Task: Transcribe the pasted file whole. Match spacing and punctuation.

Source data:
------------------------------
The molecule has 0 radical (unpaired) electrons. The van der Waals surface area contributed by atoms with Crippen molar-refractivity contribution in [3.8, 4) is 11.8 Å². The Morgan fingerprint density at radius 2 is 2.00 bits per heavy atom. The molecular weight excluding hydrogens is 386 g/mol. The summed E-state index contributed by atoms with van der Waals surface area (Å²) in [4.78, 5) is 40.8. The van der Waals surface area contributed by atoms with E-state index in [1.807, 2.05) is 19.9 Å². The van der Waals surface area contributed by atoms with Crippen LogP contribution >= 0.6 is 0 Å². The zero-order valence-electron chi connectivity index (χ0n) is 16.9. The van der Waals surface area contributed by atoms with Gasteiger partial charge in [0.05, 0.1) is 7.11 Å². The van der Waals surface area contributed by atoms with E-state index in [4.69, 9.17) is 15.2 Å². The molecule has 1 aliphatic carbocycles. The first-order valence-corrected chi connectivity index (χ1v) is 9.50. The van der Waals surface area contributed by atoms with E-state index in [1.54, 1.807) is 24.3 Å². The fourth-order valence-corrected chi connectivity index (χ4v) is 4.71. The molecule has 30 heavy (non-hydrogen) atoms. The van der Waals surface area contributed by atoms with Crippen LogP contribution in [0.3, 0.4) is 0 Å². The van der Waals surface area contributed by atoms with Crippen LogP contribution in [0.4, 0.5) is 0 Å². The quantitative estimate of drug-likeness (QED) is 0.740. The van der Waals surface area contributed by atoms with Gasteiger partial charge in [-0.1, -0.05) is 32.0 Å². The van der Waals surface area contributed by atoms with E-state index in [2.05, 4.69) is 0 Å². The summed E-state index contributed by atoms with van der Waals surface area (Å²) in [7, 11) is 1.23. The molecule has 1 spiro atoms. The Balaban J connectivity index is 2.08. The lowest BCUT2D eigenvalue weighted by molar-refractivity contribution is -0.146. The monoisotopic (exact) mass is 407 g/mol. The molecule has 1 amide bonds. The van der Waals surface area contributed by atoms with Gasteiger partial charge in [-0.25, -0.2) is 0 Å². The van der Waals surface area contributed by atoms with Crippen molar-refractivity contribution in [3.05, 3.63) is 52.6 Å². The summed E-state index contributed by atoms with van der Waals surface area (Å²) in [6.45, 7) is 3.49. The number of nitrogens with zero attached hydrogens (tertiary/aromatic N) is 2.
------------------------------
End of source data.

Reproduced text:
The molecule has 0 radical (unpaired) electrons. The van der Waals surface area contributed by atoms with Crippen molar-refractivity contribution in [3.8, 4) is 11.8 Å². The Morgan fingerprint density at radius 2 is 2.00 bits per heavy atom. The molecular weight excluding hydrogens is 386 g/mol. The summed E-state index contributed by atoms with van der Waals surface area (Å²) in [4.78, 5) is 40.8. The van der Waals surface area contributed by atoms with E-state index in [1.807, 2.05) is 19.9 Å². The van der Waals surface area contributed by atoms with Crippen LogP contribution >= 0.6 is 0 Å². The zero-order valence-electron chi connectivity index (χ0n) is 16.9. The van der Waals surface area contributed by atoms with Gasteiger partial charge in [0.05, 0.1) is 7.11 Å². The van der Waals surface area contributed by atoms with E-state index in [4.69, 9.17) is 15.2 Å². The molecule has 1 aliphatic carbocycles. The first-order valence-corrected chi connectivity index (χ1v) is 9.50. The van der Waals surface area contributed by atoms with E-state index in [1.54, 1.807) is 24.3 Å². The fourth-order valence-corrected chi connectivity index (χ4v) is 4.71. The molecule has 30 heavy (non-hydrogen) atoms. The van der Waals surface area contributed by atoms with Crippen LogP contribution in [0.3, 0.4) is 0 Å². The van der Waals surface area contributed by atoms with Crippen LogP contribution in [0.4, 0.5) is 0 Å². The quantitative estimate of drug-likeness (QED) is 0.740. The van der Waals surface area contributed by atoms with Gasteiger partial charge in [-0.1, -0.05) is 32.0 Å². The van der Waals surface area contributed by atoms with E-state index in [2.05, 4.69) is 0 Å². The summed E-state index contributed by atoms with van der Waals surface area (Å²) in [7, 11) is 1.23. The molecule has 1 spiro atoms. The Balaban J connectivity index is 2.08. The lowest BCUT2D eigenvalue weighted by molar-refractivity contribution is -0.146. The monoisotopic (exact) mass is 407 g/mol. The molecule has 1 amide bonds. The van der Waals surface area contributed by atoms with Gasteiger partial charge in [-0.25, -0.2) is 0 Å². The van der Waals surface area contributed by atoms with Crippen molar-refractivity contribution in [3.05, 3.63) is 52.6 Å². The summed E-state index contributed by atoms with van der Waals surface area (Å²) in [6.45, 7) is 3.49. The number of nitrogens with zero attached hydrogens (tertiary/aromatic N) is 2.